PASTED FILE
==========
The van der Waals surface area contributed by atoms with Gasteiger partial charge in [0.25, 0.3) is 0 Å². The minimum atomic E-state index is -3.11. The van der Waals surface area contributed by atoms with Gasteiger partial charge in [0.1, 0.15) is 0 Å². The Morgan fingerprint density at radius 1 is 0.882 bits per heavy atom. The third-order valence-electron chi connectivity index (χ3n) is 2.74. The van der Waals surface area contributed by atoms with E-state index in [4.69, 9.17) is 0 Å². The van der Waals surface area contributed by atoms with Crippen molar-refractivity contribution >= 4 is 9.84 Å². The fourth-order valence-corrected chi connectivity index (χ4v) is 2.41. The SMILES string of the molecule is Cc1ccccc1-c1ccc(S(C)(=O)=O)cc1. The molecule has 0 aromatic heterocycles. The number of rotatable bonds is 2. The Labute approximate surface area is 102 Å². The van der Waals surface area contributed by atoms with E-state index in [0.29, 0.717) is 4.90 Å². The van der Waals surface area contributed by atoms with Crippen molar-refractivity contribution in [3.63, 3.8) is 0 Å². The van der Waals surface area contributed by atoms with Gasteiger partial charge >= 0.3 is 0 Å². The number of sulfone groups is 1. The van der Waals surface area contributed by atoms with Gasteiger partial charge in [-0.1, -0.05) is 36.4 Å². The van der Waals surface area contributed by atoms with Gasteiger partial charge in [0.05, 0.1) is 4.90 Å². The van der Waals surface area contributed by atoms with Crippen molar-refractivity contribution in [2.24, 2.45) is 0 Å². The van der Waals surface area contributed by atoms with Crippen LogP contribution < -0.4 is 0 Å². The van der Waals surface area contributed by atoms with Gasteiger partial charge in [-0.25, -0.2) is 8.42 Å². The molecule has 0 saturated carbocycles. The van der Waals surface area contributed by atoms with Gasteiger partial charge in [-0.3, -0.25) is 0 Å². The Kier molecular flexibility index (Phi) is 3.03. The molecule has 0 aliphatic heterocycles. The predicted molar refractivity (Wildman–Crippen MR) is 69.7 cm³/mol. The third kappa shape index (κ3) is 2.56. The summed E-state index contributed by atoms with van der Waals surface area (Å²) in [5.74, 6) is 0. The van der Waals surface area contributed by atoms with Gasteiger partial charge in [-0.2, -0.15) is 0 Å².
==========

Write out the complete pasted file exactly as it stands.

The van der Waals surface area contributed by atoms with Gasteiger partial charge in [0.25, 0.3) is 0 Å². The minimum atomic E-state index is -3.11. The van der Waals surface area contributed by atoms with Gasteiger partial charge in [0.1, 0.15) is 0 Å². The Morgan fingerprint density at radius 1 is 0.882 bits per heavy atom. The third-order valence-electron chi connectivity index (χ3n) is 2.74. The van der Waals surface area contributed by atoms with E-state index in [4.69, 9.17) is 0 Å². The van der Waals surface area contributed by atoms with Crippen molar-refractivity contribution >= 4 is 9.84 Å². The fourth-order valence-corrected chi connectivity index (χ4v) is 2.41. The SMILES string of the molecule is Cc1ccccc1-c1ccc(S(C)(=O)=O)cc1. The molecule has 0 aromatic heterocycles. The number of rotatable bonds is 2. The Labute approximate surface area is 102 Å². The van der Waals surface area contributed by atoms with E-state index in [0.29, 0.717) is 4.90 Å². The van der Waals surface area contributed by atoms with Crippen molar-refractivity contribution in [3.63, 3.8) is 0 Å². The van der Waals surface area contributed by atoms with Gasteiger partial charge >= 0.3 is 0 Å². The number of sulfone groups is 1. The van der Waals surface area contributed by atoms with Gasteiger partial charge in [-0.1, -0.05) is 36.4 Å². The van der Waals surface area contributed by atoms with Gasteiger partial charge in [0.05, 0.1) is 4.90 Å². The van der Waals surface area contributed by atoms with Crippen molar-refractivity contribution in [2.24, 2.45) is 0 Å². The van der Waals surface area contributed by atoms with Crippen LogP contribution < -0.4 is 0 Å². The van der Waals surface area contributed by atoms with Gasteiger partial charge in [-0.25, -0.2) is 8.42 Å². The molecule has 0 saturated carbocycles. The van der Waals surface area contributed by atoms with Gasteiger partial charge in [-0.3, -0.25) is 0 Å². The Kier molecular flexibility index (Phi) is 3.03. The molecule has 0 aliphatic heterocycles. The predicted molar refractivity (Wildman–Crippen MR) is 69.7 cm³/mol. The third kappa shape index (κ3) is 2.56. The summed E-state index contributed by atoms with van der Waals surface area (Å²) in [5.74, 6) is 0. The van der Waals surface area contributed by atoms with Gasteiger partial charge in [-0.2, -0.15) is 0 Å².